Rosemary, tarragon, dill and chives can be dried or frozen - they all work well either way. Cilantro and Parsley I prefer to be fresh but freshly dried is infinitely better than almost any store brand. How I handle my parsely is to clean it, dry it in a clean tea towel, then roughly chop it. I then put the chopped parsley onto a sheet pan or dish and allow it to dry out overnight. It retains a fresh bright green hue and it's snap too. It works well as a dash of "confetti' over a finished dish or in a pasta at serving.
Here's my new version of vegan Kale and Herb Pesto. For my other many pesto recipes, here are some links to check out: Kale, Basil and Herb - Traditional Pesto. Spinach and Basil Pesto (the spinach keeps the pest bright green, stretches it and ads loads of nutrition!). A whole wheat pasta and vegetable medley with pesto (recipe meal ideas here!)
Vegan Kale Basil Parsley and Mint Pesto Ingredients: Updated from a June 23, 2014 Post
1. Clean the kale, basil, parsley and mint and other herbs you are using. Set aside.
2. Bring a large pot of water to a rolling boil. Add in a tablespoon of salt. Next, add in the de-stemmed kale leaves and cook for 5 minutes. Add in the garlic after 5 minutes and cook for 1 minute more.
3. Put the basil leaves, parsley and mint into a colander and then drain the blanched kale leaves and garlic in that same colander, pouring the hot water over the herb leaves. Drain, and then immediately run cold water over everything to stop the cooking process. Squeeze the kale and herbs dry, wringing out as much water as possible.
4. Add the blanched kale, garlic and herbs, (basil and parsley, etc), into the work bowl of a food processor fitted with the blade attachment or into a large/heavy duty blender. Pulse a few times to get the leaves to start forming a paste. Keep the the lid on the blender or food processor and the machine running, drizzle in the olive oil in a slow stream through the pin-hole or removable lid of the blender or food processor. The mixture should form a paste. If need be, turn off the machine, and scrape down the sides of the work bowl. Replace lid and turn the machine back on and continue adding in the oil. The mixture should be thick, not runny, but should also be a bit loose.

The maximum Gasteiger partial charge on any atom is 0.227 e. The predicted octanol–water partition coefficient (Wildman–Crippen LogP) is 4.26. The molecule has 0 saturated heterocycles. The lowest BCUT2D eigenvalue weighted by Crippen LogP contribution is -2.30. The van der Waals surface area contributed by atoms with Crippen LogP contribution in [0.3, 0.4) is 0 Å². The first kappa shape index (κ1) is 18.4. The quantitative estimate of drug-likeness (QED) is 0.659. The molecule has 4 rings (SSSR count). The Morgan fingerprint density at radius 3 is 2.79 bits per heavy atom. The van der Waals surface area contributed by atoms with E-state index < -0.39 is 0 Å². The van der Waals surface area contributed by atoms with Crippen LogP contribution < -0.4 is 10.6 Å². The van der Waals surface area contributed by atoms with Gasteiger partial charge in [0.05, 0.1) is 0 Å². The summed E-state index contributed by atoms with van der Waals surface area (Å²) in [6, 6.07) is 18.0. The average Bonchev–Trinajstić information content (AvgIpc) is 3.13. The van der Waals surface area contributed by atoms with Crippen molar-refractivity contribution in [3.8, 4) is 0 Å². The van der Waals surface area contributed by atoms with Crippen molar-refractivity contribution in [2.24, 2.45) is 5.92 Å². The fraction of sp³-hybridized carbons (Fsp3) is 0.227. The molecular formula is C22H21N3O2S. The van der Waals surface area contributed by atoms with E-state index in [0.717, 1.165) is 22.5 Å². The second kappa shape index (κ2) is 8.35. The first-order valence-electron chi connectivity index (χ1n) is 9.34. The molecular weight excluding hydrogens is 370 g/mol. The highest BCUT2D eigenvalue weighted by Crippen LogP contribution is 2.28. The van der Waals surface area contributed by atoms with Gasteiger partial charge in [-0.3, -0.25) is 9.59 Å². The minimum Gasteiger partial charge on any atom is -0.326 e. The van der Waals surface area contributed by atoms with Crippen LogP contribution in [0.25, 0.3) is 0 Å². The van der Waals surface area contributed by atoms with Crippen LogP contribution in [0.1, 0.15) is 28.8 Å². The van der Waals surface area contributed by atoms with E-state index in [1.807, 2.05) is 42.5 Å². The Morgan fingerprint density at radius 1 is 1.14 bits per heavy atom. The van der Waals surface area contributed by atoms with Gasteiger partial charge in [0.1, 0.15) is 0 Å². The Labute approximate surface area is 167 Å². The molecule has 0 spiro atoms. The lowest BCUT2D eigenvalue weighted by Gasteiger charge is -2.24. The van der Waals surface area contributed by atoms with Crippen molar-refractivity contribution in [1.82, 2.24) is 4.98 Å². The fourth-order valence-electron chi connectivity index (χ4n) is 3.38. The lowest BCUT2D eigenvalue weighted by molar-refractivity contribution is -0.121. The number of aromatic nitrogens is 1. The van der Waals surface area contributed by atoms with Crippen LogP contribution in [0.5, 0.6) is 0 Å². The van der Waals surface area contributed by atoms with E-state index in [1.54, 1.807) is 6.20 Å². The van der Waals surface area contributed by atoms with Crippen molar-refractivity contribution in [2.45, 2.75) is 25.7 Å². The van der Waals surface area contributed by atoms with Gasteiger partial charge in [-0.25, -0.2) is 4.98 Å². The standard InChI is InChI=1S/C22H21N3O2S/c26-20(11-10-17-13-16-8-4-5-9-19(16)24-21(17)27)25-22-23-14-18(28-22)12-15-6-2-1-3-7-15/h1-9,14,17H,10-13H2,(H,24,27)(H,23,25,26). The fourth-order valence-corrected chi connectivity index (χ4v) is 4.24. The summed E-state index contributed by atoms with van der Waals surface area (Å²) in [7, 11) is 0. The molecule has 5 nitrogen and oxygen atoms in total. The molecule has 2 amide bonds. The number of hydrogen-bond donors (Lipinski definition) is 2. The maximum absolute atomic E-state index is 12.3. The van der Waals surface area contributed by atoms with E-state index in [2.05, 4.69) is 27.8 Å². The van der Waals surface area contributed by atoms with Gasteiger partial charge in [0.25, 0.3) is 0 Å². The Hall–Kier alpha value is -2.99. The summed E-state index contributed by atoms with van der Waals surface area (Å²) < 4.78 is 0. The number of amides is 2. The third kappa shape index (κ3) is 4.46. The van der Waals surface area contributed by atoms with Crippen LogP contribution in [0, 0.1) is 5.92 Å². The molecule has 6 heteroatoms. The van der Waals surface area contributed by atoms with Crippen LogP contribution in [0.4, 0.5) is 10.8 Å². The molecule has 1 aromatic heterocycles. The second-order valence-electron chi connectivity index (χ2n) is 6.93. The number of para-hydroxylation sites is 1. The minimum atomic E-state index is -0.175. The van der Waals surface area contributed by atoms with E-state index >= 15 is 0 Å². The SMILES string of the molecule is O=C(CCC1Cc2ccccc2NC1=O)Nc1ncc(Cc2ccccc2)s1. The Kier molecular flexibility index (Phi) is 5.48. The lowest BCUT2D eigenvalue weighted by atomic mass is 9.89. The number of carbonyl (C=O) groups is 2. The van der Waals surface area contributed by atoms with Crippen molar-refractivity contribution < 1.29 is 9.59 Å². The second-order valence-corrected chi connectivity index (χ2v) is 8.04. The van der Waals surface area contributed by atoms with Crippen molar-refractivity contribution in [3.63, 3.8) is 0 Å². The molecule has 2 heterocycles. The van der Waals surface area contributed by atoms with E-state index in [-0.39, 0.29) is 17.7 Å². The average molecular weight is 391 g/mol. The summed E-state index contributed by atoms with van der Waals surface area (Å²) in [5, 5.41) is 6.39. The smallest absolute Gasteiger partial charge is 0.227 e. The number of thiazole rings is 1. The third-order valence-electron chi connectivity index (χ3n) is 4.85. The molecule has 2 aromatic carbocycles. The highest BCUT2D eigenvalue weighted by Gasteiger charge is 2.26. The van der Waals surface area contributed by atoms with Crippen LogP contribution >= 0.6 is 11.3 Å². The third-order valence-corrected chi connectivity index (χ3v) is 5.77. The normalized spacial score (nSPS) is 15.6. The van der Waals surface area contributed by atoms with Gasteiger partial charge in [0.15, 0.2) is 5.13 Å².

5. Scrap down the sides of the work bowl or blender and add in the toasted and cooled nuts , then season to taste with salt and freshly ground black pepper. Pulse a few more times to grind the nuts. Lastly, add in the dry mustard powder and the vinegar and pulse a few more times. Taste and adjust seasonings as needed.
6. Store the pesto tightly covered and refrigerated. Pesto without the cheese added to it can be frozen for up to 3 months. This pesto will keep, refrigerated, for up to 2 weeks. Adding the kale to it will help maintain its intense green colour. Makes 2 cups of pesto or more, depending on how generous you are with your handfuls and bunches!
Add more of each, kale, basil, parsley, mint, oil, as needed. My recipes, as usual, are a casual affair. I usually toss in ingredients until I think they are where I want them to be!